I arrived in Accra, Ghana Thursday morning October 14 to attend the National Food and Agriculture (FAGRO) Show. Today was an interesting and eye opening day in many regards.
AdFarm and Praxis Strategy Group have been working with agriculture groups in Ghana, Africa since 2008 on a range of projects. I’m here this week with Dr. Delore Zimmerman of AdFarm partner company Praxis Strategy Group, and Tony Mensah-Abrampah of affiate, Praxis Africa. Today was my first opportunity to engage with the business of agriculture in Ghana.
We spent several hours at the FAGRO show today interacting with exhibitors and attendees. We also had a full schedule of meetings with local and regional Ghanaian government services offices to discuss producer education and market expansion opportunities. In addition, we made a visit to the American Embassy in Ghana. All interesting and necessary in our efforts to help Ghanaian agriculture develop ties and markets in North America.
Ghana is considered the gateway to Africa based on its strong agrarian roots and stable political environment. Ghanaians take great pride in their sincere and trustworthy nature and work hard to preserve their reputation. We did hear of late that scam artists from other African countries have begun to take advantage of the good Ghanaian reputation by moving into the country and undertaking fraud-based schemes from a Ghanaian address. The people of Ghana are very bothered by this, and from what we learned today, the U.S. government is working very hard to protect U.S. based businesses from the scams while doing their best to preserve trade opportunities among Ghana and North America.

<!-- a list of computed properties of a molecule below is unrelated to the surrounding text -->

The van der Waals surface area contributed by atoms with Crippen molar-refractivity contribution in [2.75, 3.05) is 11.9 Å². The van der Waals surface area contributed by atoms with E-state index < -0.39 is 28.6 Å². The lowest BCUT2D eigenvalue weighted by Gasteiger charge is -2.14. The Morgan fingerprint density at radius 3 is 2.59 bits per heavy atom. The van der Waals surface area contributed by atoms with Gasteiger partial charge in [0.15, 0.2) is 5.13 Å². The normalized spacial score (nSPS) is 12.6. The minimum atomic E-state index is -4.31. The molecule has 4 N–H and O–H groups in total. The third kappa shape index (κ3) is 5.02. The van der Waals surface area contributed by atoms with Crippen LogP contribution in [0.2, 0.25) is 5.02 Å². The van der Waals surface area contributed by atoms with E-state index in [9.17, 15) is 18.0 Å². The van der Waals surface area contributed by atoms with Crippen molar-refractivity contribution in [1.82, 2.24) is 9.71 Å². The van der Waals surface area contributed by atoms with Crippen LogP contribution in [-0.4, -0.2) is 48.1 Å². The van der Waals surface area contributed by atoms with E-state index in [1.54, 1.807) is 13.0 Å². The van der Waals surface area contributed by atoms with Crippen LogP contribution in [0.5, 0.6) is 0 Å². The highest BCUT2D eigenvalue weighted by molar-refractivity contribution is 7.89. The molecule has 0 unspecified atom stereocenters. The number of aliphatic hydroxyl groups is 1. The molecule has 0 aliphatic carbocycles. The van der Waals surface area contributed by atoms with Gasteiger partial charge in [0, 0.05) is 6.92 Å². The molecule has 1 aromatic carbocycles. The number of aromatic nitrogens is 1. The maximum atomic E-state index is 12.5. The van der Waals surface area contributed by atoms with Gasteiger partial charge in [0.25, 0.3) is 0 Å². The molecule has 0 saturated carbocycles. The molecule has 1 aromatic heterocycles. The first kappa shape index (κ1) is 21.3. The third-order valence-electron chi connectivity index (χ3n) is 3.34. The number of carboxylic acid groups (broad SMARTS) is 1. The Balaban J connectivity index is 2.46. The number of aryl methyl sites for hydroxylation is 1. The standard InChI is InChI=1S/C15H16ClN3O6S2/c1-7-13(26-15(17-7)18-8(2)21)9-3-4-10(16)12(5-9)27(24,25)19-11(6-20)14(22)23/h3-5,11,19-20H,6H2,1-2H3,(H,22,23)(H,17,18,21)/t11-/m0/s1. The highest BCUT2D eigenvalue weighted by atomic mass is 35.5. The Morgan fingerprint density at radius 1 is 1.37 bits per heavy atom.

Agriculturally, Ghana remains primarily focused on providing products for human consumption. Citrus, mango, pineapple, cocoa, rice and maize are the staple crops. Many exhibitors at the FAGRO show are featuring processed foods of some nature for sale directly to consumers or to grocers. We were fortunate to see some very interesting products including ASUMSA Organic Drink, a preparation from the Manchurian Mushroom that is high in B-vitamins and folic acid and used as a nutritional tonic.
One of the significant take-aways from today’s events was the understanding that Ghana has not developed markets for industrial or livestock use of agricultural products. As we are well aware, there is great opportunity for crop growth expansion once you reach beyond strictly human consumption. We did hear of one company that is contracting with local growers to raise “yellow corn” for livestock feed, but it has been a challenge. That company can actually import yellow corn for less cost than sourcing it locally, but they are trying to help build a local market. An honorable quest.
There is tremendous opportunity for both business education and production agriculture education in Ghana. And it appears that there is significant governmental support from Africa and North America to see education and development continue. Our first full day in Accra was a blur – filled with interesting conversations. Looking forward to experiencing more over the next three days.
Signing off from Day 1 in Accra, Ghana…